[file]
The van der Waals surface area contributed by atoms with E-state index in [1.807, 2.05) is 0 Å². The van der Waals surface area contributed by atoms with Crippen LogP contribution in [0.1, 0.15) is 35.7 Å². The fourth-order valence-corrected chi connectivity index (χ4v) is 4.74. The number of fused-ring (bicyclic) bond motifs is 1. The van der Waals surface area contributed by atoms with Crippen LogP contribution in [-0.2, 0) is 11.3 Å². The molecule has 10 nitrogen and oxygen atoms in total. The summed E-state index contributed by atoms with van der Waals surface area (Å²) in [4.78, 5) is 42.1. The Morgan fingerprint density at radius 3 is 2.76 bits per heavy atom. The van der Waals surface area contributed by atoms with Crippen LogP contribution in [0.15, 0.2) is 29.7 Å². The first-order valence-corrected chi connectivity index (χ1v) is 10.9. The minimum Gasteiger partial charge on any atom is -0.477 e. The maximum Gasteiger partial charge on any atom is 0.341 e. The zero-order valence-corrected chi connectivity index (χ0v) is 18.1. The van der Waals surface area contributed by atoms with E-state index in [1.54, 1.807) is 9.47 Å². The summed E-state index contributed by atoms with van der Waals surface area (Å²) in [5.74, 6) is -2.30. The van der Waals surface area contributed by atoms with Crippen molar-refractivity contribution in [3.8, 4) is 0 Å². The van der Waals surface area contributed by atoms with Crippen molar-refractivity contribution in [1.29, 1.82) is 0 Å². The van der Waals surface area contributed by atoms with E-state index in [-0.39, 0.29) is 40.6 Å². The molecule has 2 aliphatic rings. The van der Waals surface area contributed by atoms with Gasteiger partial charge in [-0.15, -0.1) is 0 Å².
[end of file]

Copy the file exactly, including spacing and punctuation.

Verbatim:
The van der Waals surface area contributed by atoms with E-state index in [1.807, 2.05) is 0 Å². The van der Waals surface area contributed by atoms with Crippen LogP contribution in [0.1, 0.15) is 35.7 Å². The fourth-order valence-corrected chi connectivity index (χ4v) is 4.74. The number of fused-ring (bicyclic) bond motifs is 1. The van der Waals surface area contributed by atoms with Crippen LogP contribution in [-0.2, 0) is 11.3 Å². The molecule has 10 nitrogen and oxygen atoms in total. The summed E-state index contributed by atoms with van der Waals surface area (Å²) in [4.78, 5) is 42.1. The Morgan fingerprint density at radius 3 is 2.76 bits per heavy atom. The van der Waals surface area contributed by atoms with Crippen LogP contribution in [0.15, 0.2) is 29.7 Å². The first-order valence-corrected chi connectivity index (χ1v) is 10.9. The minimum Gasteiger partial charge on any atom is -0.477 e. The maximum Gasteiger partial charge on any atom is 0.341 e. The zero-order valence-corrected chi connectivity index (χ0v) is 18.1. The van der Waals surface area contributed by atoms with E-state index in [1.54, 1.807) is 9.47 Å². The summed E-state index contributed by atoms with van der Waals surface area (Å²) in [5.74, 6) is -2.30. The van der Waals surface area contributed by atoms with Crippen molar-refractivity contribution in [3.8, 4) is 0 Å². The van der Waals surface area contributed by atoms with Crippen molar-refractivity contribution in [1.29, 1.82) is 0 Å². The van der Waals surface area contributed by atoms with E-state index in [-0.39, 0.29) is 40.6 Å². The molecule has 2 aliphatic rings. The van der Waals surface area contributed by atoms with Gasteiger partial charge in [-0.15, -0.1) is 0 Å².